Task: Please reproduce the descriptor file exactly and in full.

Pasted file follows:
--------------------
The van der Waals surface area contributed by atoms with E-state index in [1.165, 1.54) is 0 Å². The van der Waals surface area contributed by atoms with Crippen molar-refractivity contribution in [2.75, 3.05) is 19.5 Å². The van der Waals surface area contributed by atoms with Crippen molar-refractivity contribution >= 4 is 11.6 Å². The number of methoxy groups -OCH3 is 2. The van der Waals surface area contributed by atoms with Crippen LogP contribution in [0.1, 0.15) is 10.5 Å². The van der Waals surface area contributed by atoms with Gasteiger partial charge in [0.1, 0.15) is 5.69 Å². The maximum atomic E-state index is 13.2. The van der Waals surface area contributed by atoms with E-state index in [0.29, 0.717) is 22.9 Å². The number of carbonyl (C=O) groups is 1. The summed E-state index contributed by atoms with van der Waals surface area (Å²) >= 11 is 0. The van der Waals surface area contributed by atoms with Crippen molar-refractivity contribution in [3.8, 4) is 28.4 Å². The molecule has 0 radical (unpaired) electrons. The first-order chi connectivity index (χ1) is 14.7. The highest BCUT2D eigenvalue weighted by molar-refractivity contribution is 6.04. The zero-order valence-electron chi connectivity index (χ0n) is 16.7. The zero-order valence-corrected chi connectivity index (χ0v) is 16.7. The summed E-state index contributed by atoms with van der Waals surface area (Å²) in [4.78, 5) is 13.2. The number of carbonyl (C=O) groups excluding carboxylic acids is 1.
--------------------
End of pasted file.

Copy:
The van der Waals surface area contributed by atoms with E-state index in [1.165, 1.54) is 0 Å². The van der Waals surface area contributed by atoms with Crippen molar-refractivity contribution in [2.75, 3.05) is 19.5 Å². The van der Waals surface area contributed by atoms with Crippen molar-refractivity contribution >= 4 is 11.6 Å². The number of methoxy groups -OCH3 is 2. The van der Waals surface area contributed by atoms with Crippen LogP contribution in [0.1, 0.15) is 10.5 Å². The van der Waals surface area contributed by atoms with Gasteiger partial charge in [0.1, 0.15) is 5.69 Å². The maximum atomic E-state index is 13.2. The van der Waals surface area contributed by atoms with E-state index in [0.29, 0.717) is 22.9 Å². The number of carbonyl (C=O) groups is 1. The summed E-state index contributed by atoms with van der Waals surface area (Å²) >= 11 is 0. The van der Waals surface area contributed by atoms with Crippen molar-refractivity contribution in [3.8, 4) is 28.4 Å². The molecule has 0 radical (unpaired) electrons. The first-order chi connectivity index (χ1) is 14.7. The highest BCUT2D eigenvalue weighted by molar-refractivity contribution is 6.04. The zero-order valence-electron chi connectivity index (χ0n) is 16.7. The zero-order valence-corrected chi connectivity index (χ0v) is 16.7. The summed E-state index contributed by atoms with van der Waals surface area (Å²) in [4.78, 5) is 13.2. The number of carbonyl (C=O) groups excluding carboxylic acids is 1.